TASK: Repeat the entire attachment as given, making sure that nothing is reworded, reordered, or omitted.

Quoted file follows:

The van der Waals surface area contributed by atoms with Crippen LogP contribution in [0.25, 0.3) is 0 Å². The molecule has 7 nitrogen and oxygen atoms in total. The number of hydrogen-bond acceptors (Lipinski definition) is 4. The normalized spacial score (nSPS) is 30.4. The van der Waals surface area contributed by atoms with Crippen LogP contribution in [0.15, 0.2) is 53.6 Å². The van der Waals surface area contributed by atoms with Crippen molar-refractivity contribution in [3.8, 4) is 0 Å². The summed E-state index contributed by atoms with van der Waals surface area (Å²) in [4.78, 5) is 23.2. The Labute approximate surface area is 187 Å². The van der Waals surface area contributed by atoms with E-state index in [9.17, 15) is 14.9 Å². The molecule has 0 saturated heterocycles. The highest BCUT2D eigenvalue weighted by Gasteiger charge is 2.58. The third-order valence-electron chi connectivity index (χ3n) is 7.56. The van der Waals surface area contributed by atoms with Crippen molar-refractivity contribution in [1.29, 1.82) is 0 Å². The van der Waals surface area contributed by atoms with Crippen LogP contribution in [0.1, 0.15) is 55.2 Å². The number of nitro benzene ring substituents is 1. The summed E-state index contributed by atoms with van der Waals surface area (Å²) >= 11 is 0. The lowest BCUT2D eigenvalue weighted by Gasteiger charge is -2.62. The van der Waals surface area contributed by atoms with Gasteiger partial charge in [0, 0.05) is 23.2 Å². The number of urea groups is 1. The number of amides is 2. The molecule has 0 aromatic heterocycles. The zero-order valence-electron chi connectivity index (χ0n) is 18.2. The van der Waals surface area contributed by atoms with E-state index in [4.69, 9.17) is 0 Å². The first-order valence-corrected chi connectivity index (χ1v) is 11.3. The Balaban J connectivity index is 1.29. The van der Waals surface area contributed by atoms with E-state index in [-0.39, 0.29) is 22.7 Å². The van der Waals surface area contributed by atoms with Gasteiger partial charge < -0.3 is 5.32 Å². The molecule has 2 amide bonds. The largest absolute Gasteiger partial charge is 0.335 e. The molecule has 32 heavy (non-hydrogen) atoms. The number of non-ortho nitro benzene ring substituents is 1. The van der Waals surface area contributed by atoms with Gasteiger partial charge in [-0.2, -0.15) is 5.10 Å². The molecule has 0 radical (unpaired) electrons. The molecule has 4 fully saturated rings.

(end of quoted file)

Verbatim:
The van der Waals surface area contributed by atoms with Crippen LogP contribution in [0.25, 0.3) is 0 Å². The molecule has 7 nitrogen and oxygen atoms in total. The number of hydrogen-bond acceptors (Lipinski definition) is 4. The normalized spacial score (nSPS) is 30.4. The van der Waals surface area contributed by atoms with Crippen LogP contribution in [0.15, 0.2) is 53.6 Å². The van der Waals surface area contributed by atoms with Crippen molar-refractivity contribution in [3.8, 4) is 0 Å². The summed E-state index contributed by atoms with van der Waals surface area (Å²) in [4.78, 5) is 23.2. The Labute approximate surface area is 187 Å². The van der Waals surface area contributed by atoms with E-state index in [9.17, 15) is 14.9 Å². The molecule has 0 saturated heterocycles. The highest BCUT2D eigenvalue weighted by Gasteiger charge is 2.58. The third-order valence-electron chi connectivity index (χ3n) is 7.56. The van der Waals surface area contributed by atoms with Crippen molar-refractivity contribution in [1.29, 1.82) is 0 Å². The van der Waals surface area contributed by atoms with Crippen LogP contribution in [0.1, 0.15) is 55.2 Å². The number of nitro benzene ring substituents is 1. The summed E-state index contributed by atoms with van der Waals surface area (Å²) >= 11 is 0. The lowest BCUT2D eigenvalue weighted by Gasteiger charge is -2.62. The van der Waals surface area contributed by atoms with Gasteiger partial charge in [0, 0.05) is 23.2 Å². The number of urea groups is 1. The number of amides is 2. The molecule has 0 aromatic heterocycles. The zero-order valence-electron chi connectivity index (χ0n) is 18.2. The van der Waals surface area contributed by atoms with E-state index in [4.69, 9.17) is 0 Å². The first-order valence-corrected chi connectivity index (χ1v) is 11.3. The Balaban J connectivity index is 1.29. The van der Waals surface area contributed by atoms with E-state index in [-0.39, 0.29) is 22.7 Å². The van der Waals surface area contributed by atoms with Gasteiger partial charge < -0.3 is 5.32 Å². The molecule has 2 amide bonds. The largest absolute Gasteiger partial charge is 0.335 e. The molecule has 32 heavy (non-hydrogen) atoms. The number of non-ortho nitro benzene ring substituents is 1. The van der Waals surface area contributed by atoms with Gasteiger partial charge in [-0.2, -0.15) is 5.10 Å². The molecule has 0 radical (unpaired) electrons. The molecule has 4 fully saturated rings.